The inclusion of new digital literacies in the ESL classroom has been growing lately. This study presents information about how beneficial it can be for emergent bilinguals to use an online platform, Blackboard, to engage in thoughtful and meaningful discussion boards. Findings from this qualitative case study show that such online discussion boards help students to not only develop their linguistic abilities, but also to feel valued as they can share their knowledges and experiences as part of the discussions. Discussions in the present study rely on students’ funds of knowledges to promote a more inclusive and multicultural classroom.
The information world is full of labeled quantitative data, in which a number of qualitative categories are to be compared based on a quantitative variable. Their graphical representations are various and serve different audiences and purposes. Based on a simple data set and its different visualizations, we will play with the data and their visual representation. We will use well-known charts, such as a regular table, a bar plot, and a word cloud; less-know, such as Cleveland’s dot plot, a fan plot, and a text-table; and new ones, constructed for the very aim of this essay, such as a labeled rectangle plot and a ruler-like graph. Our discussion will not aim to choose the best graph but rather to show the different faces of visualizing labeled quantitative data. I hope to convince the readers that it is always worth spending a minute on pondering how to present their data.
In recent years, social media use and its effects on mental health have been investigated many times. Mostly, studies focused less on the global health when addressing mental health. In this cluster analysis study, on a sample of 261 Turkish college students who were emerging adults, the associations between social media use and depression, sleep disturbance, and global health were tested. By using k-means cluster analysis, participants were divided into three groups: ordinary and none, mild, and severe social media users. The results indicated that male college students had higher social networking addiction than females. There was a significant and positive relationship between time spent on social media and depression and sleep disturbance. The results showed that mild level social media users differ statistically in global health and sleep disturbance from both ordinary/none and severe users. The results were similar with the previous published studies in different cultures and countries in the fields of mental health.
Previous researchers have emphasised the need for more student-centred approaches to online learning. This study presents and assesses the feasibility of a tailoring system, which adapts vicarious experience information to best benefit the learners’ self-efficacy (SE), based upon the model–observer similarity hypothesis. This hypothesis states that the benefit of vicarious experience information is positively correlated with the levels of similarity between the model within the information and the individual observing it.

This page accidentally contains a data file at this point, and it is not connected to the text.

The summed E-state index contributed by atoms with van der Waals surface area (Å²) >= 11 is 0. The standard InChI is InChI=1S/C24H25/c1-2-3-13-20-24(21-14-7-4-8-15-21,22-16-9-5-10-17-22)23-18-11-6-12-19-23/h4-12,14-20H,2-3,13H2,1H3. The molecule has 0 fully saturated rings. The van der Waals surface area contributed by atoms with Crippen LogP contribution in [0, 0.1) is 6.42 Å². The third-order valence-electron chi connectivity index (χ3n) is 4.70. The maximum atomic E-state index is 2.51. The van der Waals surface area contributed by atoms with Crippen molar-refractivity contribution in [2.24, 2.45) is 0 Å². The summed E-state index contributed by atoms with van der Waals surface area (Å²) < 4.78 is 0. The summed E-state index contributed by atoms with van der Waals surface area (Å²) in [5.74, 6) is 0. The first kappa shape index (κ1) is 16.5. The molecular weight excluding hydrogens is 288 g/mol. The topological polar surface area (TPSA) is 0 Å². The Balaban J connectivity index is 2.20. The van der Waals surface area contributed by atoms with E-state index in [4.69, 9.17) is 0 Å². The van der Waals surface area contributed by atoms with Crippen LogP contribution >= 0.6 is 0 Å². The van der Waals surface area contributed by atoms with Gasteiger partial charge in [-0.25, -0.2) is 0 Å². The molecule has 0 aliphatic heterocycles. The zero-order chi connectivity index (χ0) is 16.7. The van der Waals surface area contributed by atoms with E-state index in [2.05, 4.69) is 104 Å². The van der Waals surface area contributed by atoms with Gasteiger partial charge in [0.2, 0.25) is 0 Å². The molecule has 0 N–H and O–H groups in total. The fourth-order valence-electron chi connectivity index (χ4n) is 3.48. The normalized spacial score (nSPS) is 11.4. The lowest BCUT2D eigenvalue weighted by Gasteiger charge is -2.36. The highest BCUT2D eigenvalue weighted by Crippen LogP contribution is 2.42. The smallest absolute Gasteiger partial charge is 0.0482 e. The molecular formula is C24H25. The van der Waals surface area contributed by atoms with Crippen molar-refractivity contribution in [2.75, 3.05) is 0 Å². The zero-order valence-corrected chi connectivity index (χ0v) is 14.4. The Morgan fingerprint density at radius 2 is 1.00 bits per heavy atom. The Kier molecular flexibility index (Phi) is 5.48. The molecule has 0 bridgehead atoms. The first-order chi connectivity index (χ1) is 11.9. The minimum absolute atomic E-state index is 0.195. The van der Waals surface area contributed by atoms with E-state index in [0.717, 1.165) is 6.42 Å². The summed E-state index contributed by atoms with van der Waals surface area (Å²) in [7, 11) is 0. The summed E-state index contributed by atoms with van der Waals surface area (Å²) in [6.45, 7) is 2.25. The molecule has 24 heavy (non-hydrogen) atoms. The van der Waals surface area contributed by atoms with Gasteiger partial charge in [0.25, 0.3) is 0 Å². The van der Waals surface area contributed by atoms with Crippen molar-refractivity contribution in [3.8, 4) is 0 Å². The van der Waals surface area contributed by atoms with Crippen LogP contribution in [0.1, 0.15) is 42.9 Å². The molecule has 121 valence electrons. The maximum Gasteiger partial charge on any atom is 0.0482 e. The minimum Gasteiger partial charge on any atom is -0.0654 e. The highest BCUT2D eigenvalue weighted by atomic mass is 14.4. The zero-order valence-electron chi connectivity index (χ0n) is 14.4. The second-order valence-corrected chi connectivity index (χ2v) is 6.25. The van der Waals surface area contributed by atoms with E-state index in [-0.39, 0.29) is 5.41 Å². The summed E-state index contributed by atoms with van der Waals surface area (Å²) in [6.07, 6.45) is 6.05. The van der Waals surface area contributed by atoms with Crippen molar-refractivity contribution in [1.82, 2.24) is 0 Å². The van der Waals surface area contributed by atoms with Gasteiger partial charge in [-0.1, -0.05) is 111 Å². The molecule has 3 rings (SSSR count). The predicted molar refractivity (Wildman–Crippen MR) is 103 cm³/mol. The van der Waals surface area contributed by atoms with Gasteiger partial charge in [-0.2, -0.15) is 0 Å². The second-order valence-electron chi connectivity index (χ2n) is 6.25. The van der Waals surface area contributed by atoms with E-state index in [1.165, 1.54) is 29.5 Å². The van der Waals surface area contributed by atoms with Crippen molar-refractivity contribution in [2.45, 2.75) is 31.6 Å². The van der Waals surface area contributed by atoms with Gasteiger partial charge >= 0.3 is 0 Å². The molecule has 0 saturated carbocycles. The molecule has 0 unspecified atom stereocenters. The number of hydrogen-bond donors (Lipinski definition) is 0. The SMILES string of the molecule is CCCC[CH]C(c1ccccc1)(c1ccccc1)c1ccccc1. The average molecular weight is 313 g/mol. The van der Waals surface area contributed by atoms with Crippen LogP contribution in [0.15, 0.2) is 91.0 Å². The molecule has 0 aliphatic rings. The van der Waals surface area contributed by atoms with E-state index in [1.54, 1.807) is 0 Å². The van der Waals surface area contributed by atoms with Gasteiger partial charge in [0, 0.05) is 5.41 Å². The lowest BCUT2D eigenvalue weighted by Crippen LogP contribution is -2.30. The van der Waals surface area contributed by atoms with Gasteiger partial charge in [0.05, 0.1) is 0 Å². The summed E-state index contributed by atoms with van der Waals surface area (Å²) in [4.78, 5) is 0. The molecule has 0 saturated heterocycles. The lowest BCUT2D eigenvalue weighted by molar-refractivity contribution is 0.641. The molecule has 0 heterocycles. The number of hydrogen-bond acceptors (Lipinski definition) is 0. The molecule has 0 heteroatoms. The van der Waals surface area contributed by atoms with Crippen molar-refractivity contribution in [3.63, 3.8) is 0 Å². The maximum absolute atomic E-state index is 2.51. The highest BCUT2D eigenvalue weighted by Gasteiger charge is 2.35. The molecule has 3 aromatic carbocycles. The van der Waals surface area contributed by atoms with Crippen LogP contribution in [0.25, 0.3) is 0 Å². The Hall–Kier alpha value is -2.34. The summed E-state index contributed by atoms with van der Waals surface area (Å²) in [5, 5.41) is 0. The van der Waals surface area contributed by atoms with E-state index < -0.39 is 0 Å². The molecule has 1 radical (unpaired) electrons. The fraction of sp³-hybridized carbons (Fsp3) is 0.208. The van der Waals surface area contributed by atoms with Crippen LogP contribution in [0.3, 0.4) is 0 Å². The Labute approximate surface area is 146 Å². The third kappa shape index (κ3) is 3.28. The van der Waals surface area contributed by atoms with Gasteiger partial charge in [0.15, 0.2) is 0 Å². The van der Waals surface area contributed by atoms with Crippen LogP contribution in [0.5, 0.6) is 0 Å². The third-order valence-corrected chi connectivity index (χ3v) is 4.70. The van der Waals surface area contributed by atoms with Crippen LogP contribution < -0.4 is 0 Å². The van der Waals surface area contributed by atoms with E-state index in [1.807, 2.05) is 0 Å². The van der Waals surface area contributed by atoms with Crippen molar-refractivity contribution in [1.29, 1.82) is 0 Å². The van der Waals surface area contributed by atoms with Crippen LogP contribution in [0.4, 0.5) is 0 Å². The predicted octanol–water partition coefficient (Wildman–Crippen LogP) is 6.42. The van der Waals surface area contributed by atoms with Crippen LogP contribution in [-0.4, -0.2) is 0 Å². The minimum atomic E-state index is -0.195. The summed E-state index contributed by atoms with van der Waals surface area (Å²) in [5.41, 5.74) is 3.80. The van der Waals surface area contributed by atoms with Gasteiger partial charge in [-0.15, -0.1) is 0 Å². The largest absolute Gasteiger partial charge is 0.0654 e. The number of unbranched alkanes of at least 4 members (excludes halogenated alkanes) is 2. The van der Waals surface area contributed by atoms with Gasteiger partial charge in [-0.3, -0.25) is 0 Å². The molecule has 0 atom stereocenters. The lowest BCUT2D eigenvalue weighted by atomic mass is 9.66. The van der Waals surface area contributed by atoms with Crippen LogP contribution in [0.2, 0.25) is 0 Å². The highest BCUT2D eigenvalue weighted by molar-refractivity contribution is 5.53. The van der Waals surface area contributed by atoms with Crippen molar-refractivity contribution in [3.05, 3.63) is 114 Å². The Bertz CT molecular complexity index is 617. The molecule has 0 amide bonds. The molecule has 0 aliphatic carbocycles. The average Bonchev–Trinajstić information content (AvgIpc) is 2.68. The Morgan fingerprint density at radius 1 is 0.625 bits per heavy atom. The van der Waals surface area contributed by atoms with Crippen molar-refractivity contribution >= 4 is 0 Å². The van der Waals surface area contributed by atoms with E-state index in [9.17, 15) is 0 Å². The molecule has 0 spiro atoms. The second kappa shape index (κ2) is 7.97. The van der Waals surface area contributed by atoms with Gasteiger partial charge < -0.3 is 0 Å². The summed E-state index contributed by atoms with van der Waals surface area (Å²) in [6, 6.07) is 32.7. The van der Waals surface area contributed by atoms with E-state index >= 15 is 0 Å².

Participants took part in online learning, which included a set task. Before completing the set task, they were shown vicarious experience information in the form of a fictional testimonial from a previous individual who had completed the task. Participants were exposed to one of two types of testimonials: a testimonial chosen by the tailoring system to ensure high levels of model–observer similarity, or a generic testimonial.
Overall, the results found that using a tailoring system to ensure high levels of model–observer similarity did result in the testimonial information having a more positive effect on an individual’s task-specific SE when compared to generic testimonial information. The results support the feasibility of tailoring within online learning to increase the effectiveness of testimonial information in increasing an individual’s efficacy beliefs.
Fear of Missing Out is mainly a subject of psychological research; however, due to its specific nature, it gains an interdisciplinary character. Thanks to this, it can also be analysed from the perspective of media or business. This paper focuses on the threads of the relationship between FOMO and marketing communication online. It realizes the following objectives: it presents the scale of FOMO in Poland; it analyses the phenomenon in the context of consumers’ reactions to basic brand activity on social and it shows differences between the answers given by all the respondents and those with high FOMO. In order to clarify the scope of the research work, four research questions are answered: how do social media users react to the use of particular features of social platforms by brands? What form of posts coming from brands are preferred by Polish Internet users? What is the attitude of the respondents towards advertisements posted on social media portals? Does FOMO influence the answers in any way? The research was based on the nationwide, representative sample of Internet users aged 15+ (N=1060). The tool was the CAWI questionnaire.